Figure 2. Procedure of assemblies of gold nanoparticles onto DNA.

AuNPs were coated with a monolayer having a larger dielectric constant.23,24 In addition, characterization of prepared particles by electrophoresis analysis and zeta-potential measurements revealed the presence of positive charges on surfaces of those. Based on these results, we suggest that AN-AuNPs have a monolayer of oxidized aniline on surfaces. We then experimented with assemblies of AN-AuNPs organized on DNA molecules. As shown in Figure 2, two different procedures were used. In Method I, first, DNAstretching and fixation were carried out on the surface according to previously reported methods,25,26 which resulted in highly aligned DNA patterns formed on surfaces. Briefly, a 5 µL droplet of a λ-DNA solution (4.5 ng/µL, Wako Nippon Gene) was deposited on a polycarbonate-coated coverslip, then sucked up with a pipet. Air-water interface motion was induced by sucking, and DNA molecules were stretched and aligned along the central direction of the droplet. Next, DNA molecules were treated with 10 µL ANAuNPs solution (3.0 × 10-4 g/L) for 5 min, then rinsed in water. Before treatment with AN-AuNPs, the height (diameter) of DNA molecules imaged by atomic force microscopy (AFM) on the surface was ∼1.0 nm, which well agreed 1392

Figure 3. AFM images of highly ordered assemblies of ANAuNPs onto DNA molecules using method I. (a) Image in a large scan range. (b) Image in a smaller scan range. (c) Scan profile along the white line of the image b. The height scale is 5 nm in both images.

with that of a single double-stranded DNA in previous study.25 Figure 3 shows AFM images of DNA molecules after treatment of AN-AuNPs. AFM observation revealed that many DNA molecules on surfaces had contiguous particles with raised height (Figure 3b), indicating that observed heights of DNA molecules were 2.14 ( 0.35 nm (Figure 3c). The majority of the particles that can be distinguished from the background are 1.56 ( 0.21 nm (Figure 1b). Consequently, it is considered reasonable and proper that the increased DNA molecule heights after treatment were caused by particle deposition. Additionally, the above result indicates that AN-AuNPs have strong interaction with DNA molecules. The strong interaction in this system is considered to be due to the electrostatic interaction between the negatively charged phosphate backbone of DNA and AN-AuNPs with an oxidized aniline shell. Conceivably, other interactions such as hydrogen-bonding interactions also might happen between AN-AuNPs and DNA molecules.13 It is reasonable to expect that AN-AuNPs having amino groups interact with nitrogen or oxygen atoms of the bases that may be exposed in the major or minor grooves of the double helix. To see whether AN-AuNPs have specific interaction with DNA, more precise determination of the chemical nature and structure of the aniline coating on the AN-AuNPs surfaces is in progress. Figure 3b suggests that AN-AuNPs are uniformly deposited on almost all DNA molecules. Since the tip radius limits the resolution of the AFM instrument, the actual deposition might be less homogeneous. All of the linear structures observed by AFM also suggested that assemblies of AN-AuNPs on surfaces were highly oriented over long distances (Figure 3a). Although further optimizations of treatment time and concentration of AN-AuNPs are necessary to minimize nonspecific depositions on surfaces, our method makes it possible to easily achieve highly oriented assemblies of ANAuNPs on aligned DNA molecules as templates. Nano Lett., Vol. 3, No. 10, 2003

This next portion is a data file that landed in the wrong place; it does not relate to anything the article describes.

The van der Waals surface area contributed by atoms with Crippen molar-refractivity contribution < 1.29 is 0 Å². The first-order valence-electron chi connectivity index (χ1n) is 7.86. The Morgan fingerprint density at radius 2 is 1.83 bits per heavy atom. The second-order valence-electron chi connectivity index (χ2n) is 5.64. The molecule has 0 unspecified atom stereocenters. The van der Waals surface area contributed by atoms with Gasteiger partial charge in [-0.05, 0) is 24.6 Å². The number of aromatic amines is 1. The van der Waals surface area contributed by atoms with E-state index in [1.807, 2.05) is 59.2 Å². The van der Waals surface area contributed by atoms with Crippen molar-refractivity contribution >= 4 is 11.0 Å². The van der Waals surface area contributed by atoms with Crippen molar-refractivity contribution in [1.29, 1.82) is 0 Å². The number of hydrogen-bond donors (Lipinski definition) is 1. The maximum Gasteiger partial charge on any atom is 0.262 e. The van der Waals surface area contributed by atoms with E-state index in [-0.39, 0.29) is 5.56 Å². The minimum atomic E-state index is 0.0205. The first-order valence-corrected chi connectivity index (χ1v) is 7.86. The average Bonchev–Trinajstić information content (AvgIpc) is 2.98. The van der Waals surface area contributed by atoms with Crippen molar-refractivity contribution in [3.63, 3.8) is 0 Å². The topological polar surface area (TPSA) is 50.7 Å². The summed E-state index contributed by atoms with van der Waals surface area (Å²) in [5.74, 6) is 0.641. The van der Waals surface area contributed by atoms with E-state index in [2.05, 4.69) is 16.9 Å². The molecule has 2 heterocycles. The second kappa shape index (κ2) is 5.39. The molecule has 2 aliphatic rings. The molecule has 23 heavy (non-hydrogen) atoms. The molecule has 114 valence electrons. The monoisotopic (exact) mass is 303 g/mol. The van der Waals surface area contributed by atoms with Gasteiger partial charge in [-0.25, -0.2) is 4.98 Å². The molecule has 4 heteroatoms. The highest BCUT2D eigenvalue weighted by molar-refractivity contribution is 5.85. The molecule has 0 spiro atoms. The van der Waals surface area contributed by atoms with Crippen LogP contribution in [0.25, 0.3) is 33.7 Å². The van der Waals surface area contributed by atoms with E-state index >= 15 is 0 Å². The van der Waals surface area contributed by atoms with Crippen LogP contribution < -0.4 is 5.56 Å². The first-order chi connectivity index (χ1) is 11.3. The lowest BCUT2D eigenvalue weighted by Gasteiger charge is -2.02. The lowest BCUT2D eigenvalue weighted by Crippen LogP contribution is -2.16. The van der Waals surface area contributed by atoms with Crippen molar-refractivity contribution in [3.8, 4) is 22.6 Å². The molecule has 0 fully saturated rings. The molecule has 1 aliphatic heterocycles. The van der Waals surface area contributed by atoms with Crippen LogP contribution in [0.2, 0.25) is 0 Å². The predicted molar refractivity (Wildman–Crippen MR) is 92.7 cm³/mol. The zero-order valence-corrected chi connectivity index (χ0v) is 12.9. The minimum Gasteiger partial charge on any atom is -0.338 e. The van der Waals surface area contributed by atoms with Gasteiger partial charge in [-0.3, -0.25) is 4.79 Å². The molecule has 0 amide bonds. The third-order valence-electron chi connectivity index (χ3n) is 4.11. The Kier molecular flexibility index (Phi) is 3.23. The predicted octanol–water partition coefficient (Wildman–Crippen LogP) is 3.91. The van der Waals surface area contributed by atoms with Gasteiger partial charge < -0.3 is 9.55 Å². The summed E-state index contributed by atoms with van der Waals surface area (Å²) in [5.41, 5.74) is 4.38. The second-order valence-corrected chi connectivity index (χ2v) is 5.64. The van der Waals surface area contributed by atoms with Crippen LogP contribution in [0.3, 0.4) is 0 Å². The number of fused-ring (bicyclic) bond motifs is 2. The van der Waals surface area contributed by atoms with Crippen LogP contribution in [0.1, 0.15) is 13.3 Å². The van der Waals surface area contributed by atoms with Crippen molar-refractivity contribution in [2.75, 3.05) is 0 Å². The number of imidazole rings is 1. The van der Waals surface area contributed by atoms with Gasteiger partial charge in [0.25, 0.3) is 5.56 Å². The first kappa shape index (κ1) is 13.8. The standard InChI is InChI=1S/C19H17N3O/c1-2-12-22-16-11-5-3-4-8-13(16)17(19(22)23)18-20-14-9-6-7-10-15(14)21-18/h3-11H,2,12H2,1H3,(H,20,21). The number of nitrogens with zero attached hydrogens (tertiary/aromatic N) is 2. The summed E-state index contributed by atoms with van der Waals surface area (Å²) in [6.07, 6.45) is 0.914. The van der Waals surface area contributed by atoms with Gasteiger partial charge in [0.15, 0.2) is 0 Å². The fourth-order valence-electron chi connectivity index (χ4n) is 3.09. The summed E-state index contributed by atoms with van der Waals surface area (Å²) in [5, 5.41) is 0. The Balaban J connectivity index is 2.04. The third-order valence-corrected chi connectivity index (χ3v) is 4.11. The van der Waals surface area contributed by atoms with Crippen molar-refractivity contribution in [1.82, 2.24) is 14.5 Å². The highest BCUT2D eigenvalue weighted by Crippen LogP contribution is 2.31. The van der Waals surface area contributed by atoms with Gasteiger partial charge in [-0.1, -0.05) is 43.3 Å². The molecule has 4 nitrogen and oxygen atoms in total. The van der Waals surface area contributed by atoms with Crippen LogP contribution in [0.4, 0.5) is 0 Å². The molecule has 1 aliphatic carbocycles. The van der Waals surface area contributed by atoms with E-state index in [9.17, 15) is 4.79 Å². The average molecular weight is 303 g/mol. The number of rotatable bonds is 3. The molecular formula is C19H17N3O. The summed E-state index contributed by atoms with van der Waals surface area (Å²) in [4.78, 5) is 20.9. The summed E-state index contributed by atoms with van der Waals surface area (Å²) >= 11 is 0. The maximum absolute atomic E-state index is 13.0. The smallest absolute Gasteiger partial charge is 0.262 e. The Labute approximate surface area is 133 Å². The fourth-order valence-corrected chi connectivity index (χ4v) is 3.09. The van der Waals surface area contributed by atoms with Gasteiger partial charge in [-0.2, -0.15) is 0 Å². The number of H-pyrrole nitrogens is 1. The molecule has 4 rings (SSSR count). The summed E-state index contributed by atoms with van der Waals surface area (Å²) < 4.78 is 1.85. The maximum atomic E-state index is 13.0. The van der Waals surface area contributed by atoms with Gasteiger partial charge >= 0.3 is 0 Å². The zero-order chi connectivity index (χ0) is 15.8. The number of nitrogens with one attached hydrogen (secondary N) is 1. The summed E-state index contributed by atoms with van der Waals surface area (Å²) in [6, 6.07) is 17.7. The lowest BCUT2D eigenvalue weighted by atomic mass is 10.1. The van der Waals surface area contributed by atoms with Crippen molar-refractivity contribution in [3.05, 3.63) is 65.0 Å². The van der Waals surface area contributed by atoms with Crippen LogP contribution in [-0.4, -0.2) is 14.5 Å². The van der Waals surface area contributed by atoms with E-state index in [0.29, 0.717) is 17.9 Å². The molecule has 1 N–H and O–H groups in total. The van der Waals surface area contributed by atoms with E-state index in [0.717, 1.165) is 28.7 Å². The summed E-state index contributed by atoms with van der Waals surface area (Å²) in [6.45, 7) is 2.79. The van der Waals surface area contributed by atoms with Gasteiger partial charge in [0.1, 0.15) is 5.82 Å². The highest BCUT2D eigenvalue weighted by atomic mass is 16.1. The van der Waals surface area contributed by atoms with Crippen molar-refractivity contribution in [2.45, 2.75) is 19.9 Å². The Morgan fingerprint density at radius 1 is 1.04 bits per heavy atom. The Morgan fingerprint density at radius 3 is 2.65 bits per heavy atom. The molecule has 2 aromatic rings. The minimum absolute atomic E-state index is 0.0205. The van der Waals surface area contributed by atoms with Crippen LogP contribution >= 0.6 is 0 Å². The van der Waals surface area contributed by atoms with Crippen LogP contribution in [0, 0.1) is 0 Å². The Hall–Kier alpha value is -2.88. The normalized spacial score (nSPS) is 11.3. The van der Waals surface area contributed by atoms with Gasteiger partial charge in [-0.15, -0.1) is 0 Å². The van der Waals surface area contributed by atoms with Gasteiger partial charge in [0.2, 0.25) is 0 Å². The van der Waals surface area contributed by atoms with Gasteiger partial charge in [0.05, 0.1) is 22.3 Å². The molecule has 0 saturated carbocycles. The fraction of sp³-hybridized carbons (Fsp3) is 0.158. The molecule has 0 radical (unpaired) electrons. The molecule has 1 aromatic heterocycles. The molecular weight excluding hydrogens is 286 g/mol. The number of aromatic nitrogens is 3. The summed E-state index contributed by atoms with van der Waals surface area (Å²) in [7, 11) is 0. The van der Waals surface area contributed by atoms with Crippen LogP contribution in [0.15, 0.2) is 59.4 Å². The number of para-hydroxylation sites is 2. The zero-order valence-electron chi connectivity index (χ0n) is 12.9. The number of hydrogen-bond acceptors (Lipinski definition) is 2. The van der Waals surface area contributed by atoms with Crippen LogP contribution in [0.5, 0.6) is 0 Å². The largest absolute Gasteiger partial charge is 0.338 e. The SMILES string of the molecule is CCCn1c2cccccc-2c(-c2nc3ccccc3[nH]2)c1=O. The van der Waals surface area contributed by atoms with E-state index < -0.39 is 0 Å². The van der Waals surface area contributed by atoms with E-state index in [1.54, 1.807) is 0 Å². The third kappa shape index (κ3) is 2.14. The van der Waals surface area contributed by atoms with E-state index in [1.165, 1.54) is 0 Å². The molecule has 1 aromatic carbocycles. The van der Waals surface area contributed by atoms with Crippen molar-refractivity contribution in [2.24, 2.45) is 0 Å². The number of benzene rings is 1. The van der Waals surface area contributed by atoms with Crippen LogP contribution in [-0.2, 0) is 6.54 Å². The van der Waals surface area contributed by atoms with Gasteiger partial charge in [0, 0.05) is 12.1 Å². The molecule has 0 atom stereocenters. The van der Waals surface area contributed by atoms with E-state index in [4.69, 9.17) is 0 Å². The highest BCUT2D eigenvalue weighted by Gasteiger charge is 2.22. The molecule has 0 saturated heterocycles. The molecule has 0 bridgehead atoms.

Figure 4. AFM images of highly ordered assemblies of ANAuNPs onto DNA molecules using method II. (a) Image in a large scan range. (b) Image in a smaller scan range. (c) Scan profile along particles line from I to II in the image b. Red marks is showing the particle height indicated by the white arrow in the image b. The height scale is 5 nm in both images.